SOA (Services-Oriented Architecture) is a very general idea; the notion of defining business and computing logic as interconnecting services, typically in a distributed computing environment, where some services depend on (call upon) others. SCA (Service Component Architecture) defines some terminology and standards for this, using the concept of SCA modules - you can think of each module as being a black-box service. SCA modules can import services from other SCA modules (which have corresponding exports, defining the services they provide). They can also expose (export), and call upon (import) services via other protocols.
Inside an SCA module is a similar set of constructs to that of the interconnected modules; in the ‘middle’ there are SCA components, which reference other SCA components (which have interfaces). On the ‘left-hand-side’ of the module (it is indeed drawn on the left-hand-side in WebSphere Integration Developer) are the exports, and on the ‘right-hand-side’ are the imports. The exports typically connect to some components’ interfaces, and imports connect to some components’ references.
SCA ‘default’ binding (it is perhaps helpful to think of this as the SCA ‘native’ binding). This binding is used to link two SCA modules together. It supports all valid SCA behaviours, and its implementation is system-dependent. SCA bindings can also only link modules within the same address space (in WebSphere Process Server and ESB this means on the same server) [correction: this is not true, please see this update], are easy to set up (just specify the other module’s name on the import), and are typically high-performing.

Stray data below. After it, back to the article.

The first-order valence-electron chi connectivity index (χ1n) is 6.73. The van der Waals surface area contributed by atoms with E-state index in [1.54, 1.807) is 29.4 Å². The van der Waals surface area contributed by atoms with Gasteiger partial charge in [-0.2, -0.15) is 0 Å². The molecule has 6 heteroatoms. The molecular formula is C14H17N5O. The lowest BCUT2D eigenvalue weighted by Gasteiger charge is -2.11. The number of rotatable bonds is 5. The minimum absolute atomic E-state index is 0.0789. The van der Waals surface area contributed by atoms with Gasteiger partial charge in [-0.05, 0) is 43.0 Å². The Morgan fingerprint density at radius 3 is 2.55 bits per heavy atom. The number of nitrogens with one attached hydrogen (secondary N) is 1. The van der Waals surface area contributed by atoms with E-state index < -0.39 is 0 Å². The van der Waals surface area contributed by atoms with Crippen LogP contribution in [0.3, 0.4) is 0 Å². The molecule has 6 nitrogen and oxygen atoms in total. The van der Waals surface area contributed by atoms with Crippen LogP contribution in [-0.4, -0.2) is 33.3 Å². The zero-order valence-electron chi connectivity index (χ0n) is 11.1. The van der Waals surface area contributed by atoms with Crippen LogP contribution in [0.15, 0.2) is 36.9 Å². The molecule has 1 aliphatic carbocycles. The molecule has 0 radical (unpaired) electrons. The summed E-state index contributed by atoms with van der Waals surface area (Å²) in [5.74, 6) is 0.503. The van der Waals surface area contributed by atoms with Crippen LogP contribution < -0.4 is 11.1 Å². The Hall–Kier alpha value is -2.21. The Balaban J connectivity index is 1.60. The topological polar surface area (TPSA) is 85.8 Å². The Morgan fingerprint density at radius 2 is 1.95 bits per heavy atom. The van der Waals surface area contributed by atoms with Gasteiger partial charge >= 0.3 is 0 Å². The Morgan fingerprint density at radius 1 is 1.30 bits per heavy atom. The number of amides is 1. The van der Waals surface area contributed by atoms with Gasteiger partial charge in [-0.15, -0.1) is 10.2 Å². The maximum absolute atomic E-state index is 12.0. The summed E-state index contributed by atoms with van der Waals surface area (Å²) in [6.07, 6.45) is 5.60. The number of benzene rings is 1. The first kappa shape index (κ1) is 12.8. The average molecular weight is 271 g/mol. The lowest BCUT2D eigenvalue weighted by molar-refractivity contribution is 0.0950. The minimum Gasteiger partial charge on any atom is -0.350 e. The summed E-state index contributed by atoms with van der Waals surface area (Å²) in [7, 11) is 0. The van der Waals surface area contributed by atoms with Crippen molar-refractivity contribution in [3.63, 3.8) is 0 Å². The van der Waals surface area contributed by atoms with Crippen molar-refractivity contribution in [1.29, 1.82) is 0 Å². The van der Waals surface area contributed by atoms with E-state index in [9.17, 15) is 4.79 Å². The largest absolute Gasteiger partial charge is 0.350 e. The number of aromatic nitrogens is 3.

SOAP over HTTP binding - A web service is invoked (import) or exposed (export). These are synchronous only, by the nature of the transport.
SOAP over JMS binding - A web service is invoked over JMS (import) or exposed (export). These are asynchronous only, by the nature of the transport.
JMS binding - Data is sent to a JMS destination - i.e. a queue or topic (import) or recieved from a destination (export). These are asynchronous only, by the nature of the transport.
In WebSphere Process Server, SCA modules typically contain some of these types of components:
WebSphere ESB adds an additional type of SCA component, a Mediation Flow. This can only be embedded in a special type of SCA module, called a Mediation Module (which can only contain one Mediation Flow). Mediation Modules can be run on WebSphere ESB and Process Server, but ESB is only designed for mediation, and does not support Modules containing the Process Server components above (such as BPEL).
You can find out more about SCA in Process Server by reading this excellent article on IBM Developerworks.